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Friday, June 29, 2012
Making what people will buy
The Noda Cabinet on June 5 endorsed a fiscal 2011 white book for promoting Japan's core manufacturing technologies. The report, jointly compiled by the trade and industry ministry, the labor and welfare ministry, and the education ministry, expresses a sense of crisis over the fact that market shares for Japanese manufacturing companies operating abroad are rapidly falling despite their reputedly high technological levels.
The white book calls on firms making consumer products to seriously consider for whom they are making products. It will become important for them to correctly find out the needs of consumers and to send optimum products to markets.
If they think that because they are making products that are technologically advanced, consumers will buy them anyway, it is a sign of self-defeating complacence.
The white book stressed the importance of offering consumer products at low prices in overseas markets to take advantage of the rapid expansion of middle-income people in emerging economies. With their incomes rising, these people have become able to buy electronic appliances and other items they could not have afforded to buy in the past.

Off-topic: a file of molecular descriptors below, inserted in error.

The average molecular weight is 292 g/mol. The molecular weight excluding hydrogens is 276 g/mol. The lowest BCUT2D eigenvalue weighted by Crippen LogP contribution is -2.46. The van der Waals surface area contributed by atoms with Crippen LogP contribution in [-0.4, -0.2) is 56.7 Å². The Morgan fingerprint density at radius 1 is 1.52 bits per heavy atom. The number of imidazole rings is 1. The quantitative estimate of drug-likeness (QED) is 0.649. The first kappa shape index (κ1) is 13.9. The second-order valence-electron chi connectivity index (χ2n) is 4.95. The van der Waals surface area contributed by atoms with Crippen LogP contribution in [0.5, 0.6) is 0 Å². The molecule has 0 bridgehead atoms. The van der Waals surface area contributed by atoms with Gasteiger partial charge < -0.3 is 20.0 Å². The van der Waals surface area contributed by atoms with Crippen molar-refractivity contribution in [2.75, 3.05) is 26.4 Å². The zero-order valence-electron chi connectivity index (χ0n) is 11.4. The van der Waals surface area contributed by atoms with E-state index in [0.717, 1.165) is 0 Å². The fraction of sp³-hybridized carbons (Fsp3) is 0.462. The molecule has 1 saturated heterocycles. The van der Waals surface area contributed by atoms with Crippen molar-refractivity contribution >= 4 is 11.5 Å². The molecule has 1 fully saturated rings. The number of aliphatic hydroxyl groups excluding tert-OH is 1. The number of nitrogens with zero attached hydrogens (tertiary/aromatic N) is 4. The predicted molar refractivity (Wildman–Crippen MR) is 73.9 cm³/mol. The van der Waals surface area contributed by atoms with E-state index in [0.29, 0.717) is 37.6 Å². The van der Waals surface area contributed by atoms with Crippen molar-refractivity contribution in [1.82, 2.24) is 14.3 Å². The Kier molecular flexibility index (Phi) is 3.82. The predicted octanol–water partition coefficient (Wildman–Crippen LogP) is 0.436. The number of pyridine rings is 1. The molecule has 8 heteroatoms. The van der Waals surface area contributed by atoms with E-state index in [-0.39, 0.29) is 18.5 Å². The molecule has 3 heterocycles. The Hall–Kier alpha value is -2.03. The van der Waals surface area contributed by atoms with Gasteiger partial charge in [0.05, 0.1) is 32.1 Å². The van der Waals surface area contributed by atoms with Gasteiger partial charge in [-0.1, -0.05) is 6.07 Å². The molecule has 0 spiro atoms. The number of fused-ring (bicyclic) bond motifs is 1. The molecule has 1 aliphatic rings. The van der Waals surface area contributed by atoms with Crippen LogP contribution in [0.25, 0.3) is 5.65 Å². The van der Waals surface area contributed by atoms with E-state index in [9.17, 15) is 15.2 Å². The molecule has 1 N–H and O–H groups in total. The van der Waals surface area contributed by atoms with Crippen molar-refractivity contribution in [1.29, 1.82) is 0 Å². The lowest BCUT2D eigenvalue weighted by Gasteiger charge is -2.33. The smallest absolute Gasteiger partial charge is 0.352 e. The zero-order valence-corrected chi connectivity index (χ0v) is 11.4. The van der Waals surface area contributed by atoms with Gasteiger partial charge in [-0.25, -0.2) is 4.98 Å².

The situation is similar to the period when Japan started enjoying high economic growth. During that period, Japanese started to buy TV sets, washing machines, refrigerators, etc.
Manufacturing firms need to stop and think whether people of the new middle class in emerging economies will gladly buy high-priced products with advanced functions based on advanced technology. They need to remember that these people are like the Japanese at the early stage of high economic growth.
Therefore, it is imperative for manufacturers to develop and make products that meet the needs of people who buy TV sets, washing machines, refrigerators, etc. for the first time.
The white book also pointed out that manufacturers of emerging economies are rapidly catching up with Japanese rivals in such fields as solar batteries, thanks to the spread of advanced manufacturing facilities.
It called on Japanese firms to strengthen their planning, research and development capabilities so that they can turn out products with high added value.
The government, for its part, should pay attention to the tendency of manufacturers to move their production bases to foreign countries, since the traditional international division-of-labor pattern — in which Japan supplied advanced parts to factories in developing countries — does not work anymore.
The government needs to reconstruct its strategy to strengthen Japan's manufacturing industry.